Mar 10, 2014

‘Justice Index’ Scores States on Access to Justice

2 Comments · Posted by Robert Ambrogi in General

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How does your state rate in supporting access to justice for those who face economic, language or physical barriers? A new website, The Justice Index, provides a state-by-state scorecard of resources and initiatives designed to ensure that everyone has equal access to the legal system.

The site was built by the National Center for Access to Justice at Cardozo Law School, with support from Pfizer Inc. and the Pfizer Legal Alliance of 15 law firms, as well as from Deloitte and MSDS. Research to compile the index was done by attorneys at Skadden Arps, Kirkland & Ellis and UBS and by students at Cardozo School of Law and University of Pennsylvania School of Law.

The Justice Index describes itself as “a snapshot of the degree to which best practices for ensuring access to the civil and criminal justice systems have been adopted across the country.” It scores states based on four components:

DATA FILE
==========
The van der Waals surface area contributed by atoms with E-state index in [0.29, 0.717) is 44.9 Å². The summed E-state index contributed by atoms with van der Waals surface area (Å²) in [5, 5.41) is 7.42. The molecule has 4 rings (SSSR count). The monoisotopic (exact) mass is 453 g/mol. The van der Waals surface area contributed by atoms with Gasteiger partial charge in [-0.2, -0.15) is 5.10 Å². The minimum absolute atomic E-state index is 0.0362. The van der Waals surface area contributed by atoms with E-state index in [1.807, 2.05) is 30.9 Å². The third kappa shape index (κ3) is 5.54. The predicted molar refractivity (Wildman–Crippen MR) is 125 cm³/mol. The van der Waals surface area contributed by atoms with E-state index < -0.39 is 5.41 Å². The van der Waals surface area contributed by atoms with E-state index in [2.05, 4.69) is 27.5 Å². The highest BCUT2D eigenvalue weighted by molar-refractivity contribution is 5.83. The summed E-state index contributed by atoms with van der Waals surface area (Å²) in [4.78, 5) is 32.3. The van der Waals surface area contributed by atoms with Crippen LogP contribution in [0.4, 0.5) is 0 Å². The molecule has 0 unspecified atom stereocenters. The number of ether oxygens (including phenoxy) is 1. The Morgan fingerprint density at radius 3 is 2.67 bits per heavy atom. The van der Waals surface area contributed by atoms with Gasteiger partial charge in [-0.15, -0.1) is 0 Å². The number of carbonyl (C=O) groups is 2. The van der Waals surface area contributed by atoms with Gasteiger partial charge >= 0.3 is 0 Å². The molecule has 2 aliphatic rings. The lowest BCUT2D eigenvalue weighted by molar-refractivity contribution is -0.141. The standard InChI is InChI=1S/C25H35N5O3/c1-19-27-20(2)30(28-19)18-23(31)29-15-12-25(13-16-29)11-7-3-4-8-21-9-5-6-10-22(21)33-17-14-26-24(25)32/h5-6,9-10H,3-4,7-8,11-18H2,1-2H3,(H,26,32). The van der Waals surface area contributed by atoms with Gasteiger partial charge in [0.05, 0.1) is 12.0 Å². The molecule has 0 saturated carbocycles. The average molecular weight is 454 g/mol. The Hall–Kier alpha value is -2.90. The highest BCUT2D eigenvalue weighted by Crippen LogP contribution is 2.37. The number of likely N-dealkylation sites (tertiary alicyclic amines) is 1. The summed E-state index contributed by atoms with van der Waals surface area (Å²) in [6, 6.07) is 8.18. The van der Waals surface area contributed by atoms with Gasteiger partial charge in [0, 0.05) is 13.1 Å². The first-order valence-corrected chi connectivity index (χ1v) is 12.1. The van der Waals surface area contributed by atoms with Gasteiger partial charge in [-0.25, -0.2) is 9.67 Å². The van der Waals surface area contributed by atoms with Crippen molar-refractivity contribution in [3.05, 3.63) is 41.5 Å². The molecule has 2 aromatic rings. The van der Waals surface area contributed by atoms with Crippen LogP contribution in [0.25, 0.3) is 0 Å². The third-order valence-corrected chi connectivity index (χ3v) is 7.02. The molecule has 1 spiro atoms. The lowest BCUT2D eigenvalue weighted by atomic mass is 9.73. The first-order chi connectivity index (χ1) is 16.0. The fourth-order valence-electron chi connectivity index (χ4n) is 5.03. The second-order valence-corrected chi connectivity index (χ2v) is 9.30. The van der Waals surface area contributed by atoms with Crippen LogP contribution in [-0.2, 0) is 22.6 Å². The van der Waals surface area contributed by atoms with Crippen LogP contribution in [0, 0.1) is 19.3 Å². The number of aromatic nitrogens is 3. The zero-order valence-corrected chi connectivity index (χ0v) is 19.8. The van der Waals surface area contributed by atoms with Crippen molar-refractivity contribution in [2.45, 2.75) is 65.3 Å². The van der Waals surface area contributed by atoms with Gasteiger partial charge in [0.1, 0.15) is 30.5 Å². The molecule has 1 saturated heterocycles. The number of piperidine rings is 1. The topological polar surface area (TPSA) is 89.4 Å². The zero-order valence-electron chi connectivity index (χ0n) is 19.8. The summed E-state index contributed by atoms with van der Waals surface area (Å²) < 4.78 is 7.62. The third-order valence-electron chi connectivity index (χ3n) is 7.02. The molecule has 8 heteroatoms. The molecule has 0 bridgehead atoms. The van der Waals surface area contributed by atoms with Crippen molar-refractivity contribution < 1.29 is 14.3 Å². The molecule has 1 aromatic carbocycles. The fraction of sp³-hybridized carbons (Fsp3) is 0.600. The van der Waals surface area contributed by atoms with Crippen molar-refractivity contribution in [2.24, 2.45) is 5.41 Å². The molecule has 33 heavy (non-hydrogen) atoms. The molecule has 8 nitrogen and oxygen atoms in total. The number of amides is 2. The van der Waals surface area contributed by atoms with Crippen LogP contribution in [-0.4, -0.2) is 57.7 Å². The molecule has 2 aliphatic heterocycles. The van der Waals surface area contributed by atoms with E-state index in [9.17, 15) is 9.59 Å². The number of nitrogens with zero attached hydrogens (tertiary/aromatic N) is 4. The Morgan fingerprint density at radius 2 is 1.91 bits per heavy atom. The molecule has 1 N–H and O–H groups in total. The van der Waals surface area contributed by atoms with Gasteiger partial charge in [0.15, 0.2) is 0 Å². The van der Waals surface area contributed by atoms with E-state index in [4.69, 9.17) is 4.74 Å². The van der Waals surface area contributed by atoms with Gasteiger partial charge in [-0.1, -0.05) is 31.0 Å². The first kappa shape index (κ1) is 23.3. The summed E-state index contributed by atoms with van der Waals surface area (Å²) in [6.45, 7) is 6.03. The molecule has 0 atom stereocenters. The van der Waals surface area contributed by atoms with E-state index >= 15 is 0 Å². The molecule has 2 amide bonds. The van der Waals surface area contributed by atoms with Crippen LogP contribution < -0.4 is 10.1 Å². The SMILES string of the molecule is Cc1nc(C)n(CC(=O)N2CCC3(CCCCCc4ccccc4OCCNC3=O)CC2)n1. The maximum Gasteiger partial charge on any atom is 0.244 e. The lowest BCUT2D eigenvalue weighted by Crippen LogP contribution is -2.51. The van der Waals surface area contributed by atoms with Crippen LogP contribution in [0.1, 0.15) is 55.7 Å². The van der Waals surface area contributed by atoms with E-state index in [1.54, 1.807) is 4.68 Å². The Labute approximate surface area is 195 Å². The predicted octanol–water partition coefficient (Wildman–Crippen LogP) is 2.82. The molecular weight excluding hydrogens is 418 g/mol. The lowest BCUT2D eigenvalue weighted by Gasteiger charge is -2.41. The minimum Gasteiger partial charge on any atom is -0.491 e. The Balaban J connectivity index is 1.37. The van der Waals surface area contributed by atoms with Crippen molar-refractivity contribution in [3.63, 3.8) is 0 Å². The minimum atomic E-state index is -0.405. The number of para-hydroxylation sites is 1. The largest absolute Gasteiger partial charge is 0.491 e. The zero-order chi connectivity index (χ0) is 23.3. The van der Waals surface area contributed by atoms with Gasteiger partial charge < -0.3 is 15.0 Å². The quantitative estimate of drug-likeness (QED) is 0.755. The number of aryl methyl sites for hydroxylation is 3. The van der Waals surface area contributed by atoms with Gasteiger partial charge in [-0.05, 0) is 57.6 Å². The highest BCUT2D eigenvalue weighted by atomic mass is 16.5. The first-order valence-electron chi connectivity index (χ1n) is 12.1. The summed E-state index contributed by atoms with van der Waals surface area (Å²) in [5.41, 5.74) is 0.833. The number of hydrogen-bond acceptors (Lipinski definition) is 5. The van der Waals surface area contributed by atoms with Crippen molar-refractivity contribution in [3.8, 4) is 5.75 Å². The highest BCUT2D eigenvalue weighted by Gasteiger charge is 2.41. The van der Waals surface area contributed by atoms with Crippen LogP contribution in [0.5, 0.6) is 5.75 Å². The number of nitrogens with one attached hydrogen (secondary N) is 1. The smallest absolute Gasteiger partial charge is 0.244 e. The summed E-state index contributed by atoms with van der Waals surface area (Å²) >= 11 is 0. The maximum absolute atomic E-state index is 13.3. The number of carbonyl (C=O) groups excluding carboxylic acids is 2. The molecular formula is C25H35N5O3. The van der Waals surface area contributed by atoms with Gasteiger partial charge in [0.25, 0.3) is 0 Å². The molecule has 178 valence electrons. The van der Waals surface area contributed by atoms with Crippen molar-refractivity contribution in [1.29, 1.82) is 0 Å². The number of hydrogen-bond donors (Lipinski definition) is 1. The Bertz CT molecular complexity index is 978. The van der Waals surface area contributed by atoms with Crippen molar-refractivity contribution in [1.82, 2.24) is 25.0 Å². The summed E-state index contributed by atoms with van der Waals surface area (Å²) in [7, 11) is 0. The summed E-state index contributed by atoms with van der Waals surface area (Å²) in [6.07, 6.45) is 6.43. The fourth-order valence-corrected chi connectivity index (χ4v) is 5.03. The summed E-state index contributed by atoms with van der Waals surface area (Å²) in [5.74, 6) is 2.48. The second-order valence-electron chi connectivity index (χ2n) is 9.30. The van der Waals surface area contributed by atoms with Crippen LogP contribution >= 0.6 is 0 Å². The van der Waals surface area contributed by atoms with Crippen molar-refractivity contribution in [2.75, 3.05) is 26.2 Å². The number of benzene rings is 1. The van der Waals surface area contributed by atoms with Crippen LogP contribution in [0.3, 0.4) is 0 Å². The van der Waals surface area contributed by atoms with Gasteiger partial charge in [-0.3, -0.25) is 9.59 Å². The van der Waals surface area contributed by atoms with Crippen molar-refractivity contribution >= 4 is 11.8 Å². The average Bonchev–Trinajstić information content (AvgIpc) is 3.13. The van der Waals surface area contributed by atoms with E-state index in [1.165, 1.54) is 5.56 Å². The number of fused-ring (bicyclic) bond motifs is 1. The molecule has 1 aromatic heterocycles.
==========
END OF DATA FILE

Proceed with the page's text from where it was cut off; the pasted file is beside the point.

• Number of civil legal aid lawyers for every 10,000 people in poverty within a state.
  • Systems in place to support self represented parties in state courts.
  • Systems in place to support people with limited proficiency in English in state courts.
  • Systems in place to support people with disabilities in state courts.

Using a 100-point scale, the site provides a composite index based on all four components as well as scores for each one separately. In the composite index, Minnesota ranks highest, with a score of 69.4, while Oklahoma holds the lowest spot, with a 23.7 score.

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The site uses powerful visualization tools to display the data. Produced by Deloitte’s financial analytics group, the visualizations lets users filter and view the data in various ways, including by category, region and state. The data visualizations can be downloaded and viewed on your desktop using the free Tableau Public software. 

The data visualizations are presented over separate pages, one for the composite index and one for each of the four components. The individual component pages provide more specific details on the factors that were considered in creating the scores.

The site’s creators say that they plan to update the Index and examine trends over time. For now, it is a fascinating look at how well (or how poorly) states are doing at supporting access to justice.

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